The family led a privileged, art-filled life. The Jacobean Somerhill House (now a school), the seat of the d’Avigdor-Goldsmid clan, was the second largest house in Kent after Knole House, and became the scene for many parties hosted by Lady Rosemary. Among her visitors were poet John Betjeman, architect Hugh Casson, actor and novelist David Niven, the Shadow Secretary of State for Defence Enoch Powell and many other writers, politicians, actors and artists. So, Sarah grew up surrounded by remarkable people.

And then, suddenly, tragically, she was drowned in a sailing accident off Rye. On that fateful autumn day, she set off with her boyfriend David Winn and their friend Paddy Pakenham, Lord Longford’s son. There was very little wind, and just before the sunset, when they were about to turn home, an unexpected storm broke out tipping the young people into water and turning the boat over. Unable to attract attention from passing boats, they tried to paddle towards the shore. As the night fell and it grew colder, first David and then Sarah slipped into unconsciousness and died. By the time Paddy managed to reach the shore early in the morning, it was too late.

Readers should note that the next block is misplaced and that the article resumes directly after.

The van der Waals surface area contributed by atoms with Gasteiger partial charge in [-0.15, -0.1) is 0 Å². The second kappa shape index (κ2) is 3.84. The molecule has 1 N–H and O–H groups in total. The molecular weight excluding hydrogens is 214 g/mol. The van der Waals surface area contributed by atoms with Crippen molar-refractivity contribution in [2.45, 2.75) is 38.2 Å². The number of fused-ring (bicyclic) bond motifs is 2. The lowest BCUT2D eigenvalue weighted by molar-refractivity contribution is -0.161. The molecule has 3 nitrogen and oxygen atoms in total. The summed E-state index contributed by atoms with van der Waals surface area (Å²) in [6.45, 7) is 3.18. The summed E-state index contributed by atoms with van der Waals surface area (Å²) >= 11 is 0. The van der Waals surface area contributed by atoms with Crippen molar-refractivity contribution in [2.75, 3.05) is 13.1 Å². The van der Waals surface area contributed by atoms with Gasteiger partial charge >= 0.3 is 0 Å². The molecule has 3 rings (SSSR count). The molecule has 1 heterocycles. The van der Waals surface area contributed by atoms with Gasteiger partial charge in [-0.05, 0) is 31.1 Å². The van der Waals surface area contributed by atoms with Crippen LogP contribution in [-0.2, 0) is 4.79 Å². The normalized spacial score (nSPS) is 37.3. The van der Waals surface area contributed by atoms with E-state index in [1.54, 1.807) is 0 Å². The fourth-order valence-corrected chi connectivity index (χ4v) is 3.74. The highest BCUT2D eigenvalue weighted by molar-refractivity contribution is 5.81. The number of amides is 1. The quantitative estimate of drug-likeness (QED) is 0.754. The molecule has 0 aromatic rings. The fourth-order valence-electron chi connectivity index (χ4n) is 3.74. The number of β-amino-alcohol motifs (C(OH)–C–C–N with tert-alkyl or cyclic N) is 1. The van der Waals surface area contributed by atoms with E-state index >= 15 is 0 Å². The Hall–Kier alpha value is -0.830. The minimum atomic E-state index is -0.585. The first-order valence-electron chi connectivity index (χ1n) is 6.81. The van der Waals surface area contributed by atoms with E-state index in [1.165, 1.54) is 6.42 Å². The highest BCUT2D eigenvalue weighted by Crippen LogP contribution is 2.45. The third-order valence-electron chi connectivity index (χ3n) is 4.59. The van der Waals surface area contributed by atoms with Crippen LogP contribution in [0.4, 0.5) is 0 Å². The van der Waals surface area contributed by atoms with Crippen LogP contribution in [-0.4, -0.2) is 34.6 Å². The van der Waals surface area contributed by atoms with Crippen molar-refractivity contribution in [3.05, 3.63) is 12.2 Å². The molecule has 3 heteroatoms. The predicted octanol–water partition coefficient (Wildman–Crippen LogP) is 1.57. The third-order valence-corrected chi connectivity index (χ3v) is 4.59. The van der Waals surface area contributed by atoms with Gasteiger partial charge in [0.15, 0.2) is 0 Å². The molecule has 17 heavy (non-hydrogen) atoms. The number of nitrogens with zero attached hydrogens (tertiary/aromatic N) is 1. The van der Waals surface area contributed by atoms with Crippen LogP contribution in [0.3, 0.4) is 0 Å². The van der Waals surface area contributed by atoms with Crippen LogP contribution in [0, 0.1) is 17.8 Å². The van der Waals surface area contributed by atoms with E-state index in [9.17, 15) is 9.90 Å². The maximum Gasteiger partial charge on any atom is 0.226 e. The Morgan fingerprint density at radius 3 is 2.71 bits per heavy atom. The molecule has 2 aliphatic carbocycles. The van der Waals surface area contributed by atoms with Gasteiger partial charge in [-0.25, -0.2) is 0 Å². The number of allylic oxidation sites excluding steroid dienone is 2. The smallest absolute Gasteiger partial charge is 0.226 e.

Sarah’s parents were shocked by the death of their daughter. Eventually, they decided to create a permanent memorial to Sarah, something that would remind of her personality and their faiths – something that Sarah herself would have enjoyed. It was at that point that the family decided to invite Marc Chagall to create a window in the memory of their beloved daughter. Lady Rosemary, a keen art collector, used all her connections, in order to contact and then persuade the reluctant artist to take up the commission. The outcome of these negotiations was the Memorial Window in the altar. Its composition re-enacted the events of Sarah’s death: the girl carried away by the sea current; then drowned in the dark sea waters, her despairing lonely mother weeping ashore; at the same time, Sarah's soul rushes up the ladder towards the crucified Christ, who seems to be stretching out his arms as if in the gesture of embrace. This is the symbol of the girl’s resurrection and life conquering death. Here, in Chagall’s expressive, powerful manner, the grief is melted into joy, and desperate longing – into a grateful, loving memory and a hope for a new meeting. This way, the window seems to open up into the fourth dimension that Chagall had sought to bring into his work.